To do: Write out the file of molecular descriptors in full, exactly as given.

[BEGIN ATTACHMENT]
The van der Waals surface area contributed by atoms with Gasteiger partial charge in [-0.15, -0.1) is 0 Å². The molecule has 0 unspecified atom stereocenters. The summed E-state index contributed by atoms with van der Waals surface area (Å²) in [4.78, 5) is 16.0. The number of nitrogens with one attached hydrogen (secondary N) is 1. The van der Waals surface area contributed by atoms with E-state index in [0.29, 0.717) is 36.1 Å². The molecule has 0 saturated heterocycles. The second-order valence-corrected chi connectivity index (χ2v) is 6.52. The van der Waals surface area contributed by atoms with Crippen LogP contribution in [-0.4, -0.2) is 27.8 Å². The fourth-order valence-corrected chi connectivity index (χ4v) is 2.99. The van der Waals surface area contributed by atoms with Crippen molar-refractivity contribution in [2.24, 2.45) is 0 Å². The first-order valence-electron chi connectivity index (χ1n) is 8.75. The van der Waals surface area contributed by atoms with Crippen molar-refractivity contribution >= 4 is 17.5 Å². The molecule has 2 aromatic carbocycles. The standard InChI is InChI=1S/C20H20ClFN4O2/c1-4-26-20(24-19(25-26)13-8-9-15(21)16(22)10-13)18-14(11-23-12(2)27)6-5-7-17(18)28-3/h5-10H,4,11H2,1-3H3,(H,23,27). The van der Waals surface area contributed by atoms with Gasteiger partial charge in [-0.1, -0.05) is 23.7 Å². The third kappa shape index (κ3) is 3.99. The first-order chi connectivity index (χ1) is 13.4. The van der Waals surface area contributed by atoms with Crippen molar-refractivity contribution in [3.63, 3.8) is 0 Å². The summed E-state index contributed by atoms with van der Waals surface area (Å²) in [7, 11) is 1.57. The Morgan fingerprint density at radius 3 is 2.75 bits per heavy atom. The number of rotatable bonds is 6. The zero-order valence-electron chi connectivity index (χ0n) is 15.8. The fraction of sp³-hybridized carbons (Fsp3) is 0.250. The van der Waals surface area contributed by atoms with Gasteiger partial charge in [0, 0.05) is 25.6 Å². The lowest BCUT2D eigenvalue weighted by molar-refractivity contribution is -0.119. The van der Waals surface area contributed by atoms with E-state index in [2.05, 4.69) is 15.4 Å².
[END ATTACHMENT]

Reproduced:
The van der Waals surface area contributed by atoms with Gasteiger partial charge in [-0.15, -0.1) is 0 Å². The molecule has 0 unspecified atom stereocenters. The summed E-state index contributed by atoms with van der Waals surface area (Å²) in [4.78, 5) is 16.0. The number of nitrogens with one attached hydrogen (secondary N) is 1. The van der Waals surface area contributed by atoms with E-state index in [0.29, 0.717) is 36.1 Å². The molecule has 0 saturated heterocycles. The second-order valence-corrected chi connectivity index (χ2v) is 6.52. The van der Waals surface area contributed by atoms with Crippen LogP contribution in [-0.4, -0.2) is 27.8 Å². The fourth-order valence-corrected chi connectivity index (χ4v) is 2.99. The van der Waals surface area contributed by atoms with Crippen molar-refractivity contribution in [2.24, 2.45) is 0 Å². The first-order valence-electron chi connectivity index (χ1n) is 8.75. The van der Waals surface area contributed by atoms with Crippen molar-refractivity contribution >= 4 is 17.5 Å². The molecule has 2 aromatic carbocycles. The standard InChI is InChI=1S/C20H20ClFN4O2/c1-4-26-20(24-19(25-26)13-8-9-15(21)16(22)10-13)18-14(11-23-12(2)27)6-5-7-17(18)28-3/h5-10H,4,11H2,1-3H3,(H,23,27). The van der Waals surface area contributed by atoms with Gasteiger partial charge in [-0.1, -0.05) is 23.7 Å². The third kappa shape index (κ3) is 3.99. The first-order chi connectivity index (χ1) is 13.4. The van der Waals surface area contributed by atoms with Crippen molar-refractivity contribution in [3.63, 3.8) is 0 Å². The summed E-state index contributed by atoms with van der Waals surface area (Å²) in [7, 11) is 1.57. The Morgan fingerprint density at radius 3 is 2.75 bits per heavy atom. The number of rotatable bonds is 6. The zero-order valence-electron chi connectivity index (χ0n) is 15.8. The fraction of sp³-hybridized carbons (Fsp3) is 0.250. The van der Waals surface area contributed by atoms with Gasteiger partial charge in [0, 0.05) is 25.6 Å². The lowest BCUT2D eigenvalue weighted by molar-refractivity contribution is -0.119. The van der Waals surface area contributed by atoms with E-state index in [2.05, 4.69) is 15.4 Å².